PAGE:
My answer to Why abstract methods in Java cannot be static?
Answer by Vaibhav Kashyap:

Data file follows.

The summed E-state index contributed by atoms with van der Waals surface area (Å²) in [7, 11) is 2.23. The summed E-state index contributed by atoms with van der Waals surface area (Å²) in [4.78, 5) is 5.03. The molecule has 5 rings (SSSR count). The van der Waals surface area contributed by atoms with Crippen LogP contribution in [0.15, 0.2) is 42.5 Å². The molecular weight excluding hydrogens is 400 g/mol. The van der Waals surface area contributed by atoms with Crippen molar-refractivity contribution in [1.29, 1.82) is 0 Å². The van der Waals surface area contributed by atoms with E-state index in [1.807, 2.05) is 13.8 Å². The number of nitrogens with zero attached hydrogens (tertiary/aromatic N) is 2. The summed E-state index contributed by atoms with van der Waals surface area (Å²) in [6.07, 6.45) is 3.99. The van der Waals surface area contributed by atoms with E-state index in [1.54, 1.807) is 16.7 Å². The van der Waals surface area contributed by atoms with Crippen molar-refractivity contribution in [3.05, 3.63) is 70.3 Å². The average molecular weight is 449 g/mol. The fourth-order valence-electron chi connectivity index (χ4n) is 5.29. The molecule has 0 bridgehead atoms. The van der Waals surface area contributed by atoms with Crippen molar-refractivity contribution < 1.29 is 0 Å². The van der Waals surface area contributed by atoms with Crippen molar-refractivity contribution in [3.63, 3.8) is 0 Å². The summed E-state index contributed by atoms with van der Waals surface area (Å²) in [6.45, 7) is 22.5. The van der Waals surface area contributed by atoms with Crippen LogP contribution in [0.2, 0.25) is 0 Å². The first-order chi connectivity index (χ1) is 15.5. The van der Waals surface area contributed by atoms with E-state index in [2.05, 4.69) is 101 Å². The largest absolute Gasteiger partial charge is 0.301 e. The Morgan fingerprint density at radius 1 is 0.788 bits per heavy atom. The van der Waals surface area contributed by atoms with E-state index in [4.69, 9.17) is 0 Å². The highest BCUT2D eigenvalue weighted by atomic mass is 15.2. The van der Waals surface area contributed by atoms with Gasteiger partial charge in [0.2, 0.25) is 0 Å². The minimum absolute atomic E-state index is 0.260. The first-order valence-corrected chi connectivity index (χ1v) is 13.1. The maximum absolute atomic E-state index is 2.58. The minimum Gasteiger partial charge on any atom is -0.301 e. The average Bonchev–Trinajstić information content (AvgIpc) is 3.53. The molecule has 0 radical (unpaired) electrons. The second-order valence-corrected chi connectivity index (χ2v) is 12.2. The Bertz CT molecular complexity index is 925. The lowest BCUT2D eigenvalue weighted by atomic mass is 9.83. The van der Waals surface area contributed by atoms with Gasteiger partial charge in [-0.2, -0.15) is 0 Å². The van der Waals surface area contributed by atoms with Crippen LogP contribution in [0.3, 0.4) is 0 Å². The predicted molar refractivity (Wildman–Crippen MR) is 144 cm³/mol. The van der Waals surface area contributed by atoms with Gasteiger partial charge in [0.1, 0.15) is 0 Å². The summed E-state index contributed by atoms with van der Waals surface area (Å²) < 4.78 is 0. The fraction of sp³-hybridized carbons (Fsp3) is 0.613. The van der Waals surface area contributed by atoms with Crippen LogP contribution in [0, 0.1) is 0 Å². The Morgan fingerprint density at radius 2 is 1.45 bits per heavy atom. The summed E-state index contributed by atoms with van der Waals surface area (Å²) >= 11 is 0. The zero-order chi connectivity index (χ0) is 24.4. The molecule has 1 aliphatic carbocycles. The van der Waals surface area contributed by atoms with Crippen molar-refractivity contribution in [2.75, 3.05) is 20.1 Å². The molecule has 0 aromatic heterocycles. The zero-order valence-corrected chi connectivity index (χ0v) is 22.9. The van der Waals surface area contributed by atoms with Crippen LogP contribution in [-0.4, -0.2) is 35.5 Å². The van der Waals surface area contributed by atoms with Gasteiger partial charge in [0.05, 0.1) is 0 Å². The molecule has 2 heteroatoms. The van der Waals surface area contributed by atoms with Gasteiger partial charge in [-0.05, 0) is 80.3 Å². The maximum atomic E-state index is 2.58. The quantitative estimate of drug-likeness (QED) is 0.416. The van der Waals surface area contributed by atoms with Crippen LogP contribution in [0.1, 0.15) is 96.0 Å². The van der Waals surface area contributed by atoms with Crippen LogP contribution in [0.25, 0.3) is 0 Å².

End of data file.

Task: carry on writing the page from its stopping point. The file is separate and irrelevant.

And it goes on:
Abstract methods are meant to be overridden in order to use them because when you declare a method as abstract it just has its structure, that particular method doesn't have the body of the method. Therefore in order use, we need to override and implement their body. And by the virtue of the fact class containing an abstract method has to be abstract therefore a class extending an abstract class (containing abstract method) if it doesn't implement an abstract method of parent abstract class then the class extending the abstract class has be declared abstract too. Now lets introduce 'static' here. Java says static inhibits overriding because overriding depends on having an instance of a class. The point of polymorphism is that you can subclass a class and the objects implementing those subclasses will have different behaviours for the same methods defined in the superclass (and overridden in the subclasses). A static method is not associated with any instance of a class so the concept is not applicable. In layman terms, static makes a class level reference instead of object level reference. An abstract class cannot be instantiated. In order to use the method of abstract class you need to have reference to it generated with the help of the class extending it which is an indirect object reference.